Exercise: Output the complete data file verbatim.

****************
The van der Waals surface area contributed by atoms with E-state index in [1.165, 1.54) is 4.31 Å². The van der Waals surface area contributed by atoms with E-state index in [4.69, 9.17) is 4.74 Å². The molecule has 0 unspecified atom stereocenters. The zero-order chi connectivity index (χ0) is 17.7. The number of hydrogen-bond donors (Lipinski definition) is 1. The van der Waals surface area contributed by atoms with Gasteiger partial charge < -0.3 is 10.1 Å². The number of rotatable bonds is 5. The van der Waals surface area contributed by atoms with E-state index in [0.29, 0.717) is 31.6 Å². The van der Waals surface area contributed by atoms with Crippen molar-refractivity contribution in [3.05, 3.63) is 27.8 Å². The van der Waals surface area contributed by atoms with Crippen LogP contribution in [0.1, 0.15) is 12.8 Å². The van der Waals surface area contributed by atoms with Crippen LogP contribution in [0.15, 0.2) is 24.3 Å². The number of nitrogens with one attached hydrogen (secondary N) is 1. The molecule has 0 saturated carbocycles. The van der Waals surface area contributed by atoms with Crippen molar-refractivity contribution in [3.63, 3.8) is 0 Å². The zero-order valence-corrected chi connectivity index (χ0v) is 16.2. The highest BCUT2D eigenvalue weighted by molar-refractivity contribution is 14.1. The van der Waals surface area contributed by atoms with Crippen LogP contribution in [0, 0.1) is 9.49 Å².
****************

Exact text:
The van der Waals surface area contributed by atoms with E-state index in [1.165, 1.54) is 4.31 Å². The van der Waals surface area contributed by atoms with E-state index in [4.69, 9.17) is 4.74 Å². The molecule has 0 unspecified atom stereocenters. The zero-order chi connectivity index (χ0) is 17.7. The number of hydrogen-bond donors (Lipinski definition) is 1. The van der Waals surface area contributed by atoms with Gasteiger partial charge < -0.3 is 10.1 Å². The number of rotatable bonds is 5. The van der Waals surface area contributed by atoms with E-state index in [0.29, 0.717) is 31.6 Å². The van der Waals surface area contributed by atoms with Crippen molar-refractivity contribution in [3.05, 3.63) is 27.8 Å². The van der Waals surface area contributed by atoms with Crippen LogP contribution in [0.1, 0.15) is 12.8 Å². The van der Waals surface area contributed by atoms with Crippen LogP contribution in [0.15, 0.2) is 24.3 Å². The number of nitrogens with one attached hydrogen (secondary N) is 1. The molecule has 0 saturated carbocycles. The van der Waals surface area contributed by atoms with Crippen molar-refractivity contribution in [3.63, 3.8) is 0 Å². The zero-order valence-corrected chi connectivity index (χ0v) is 16.2. The highest BCUT2D eigenvalue weighted by molar-refractivity contribution is 14.1. The van der Waals surface area contributed by atoms with Crippen LogP contribution in [0, 0.1) is 9.49 Å².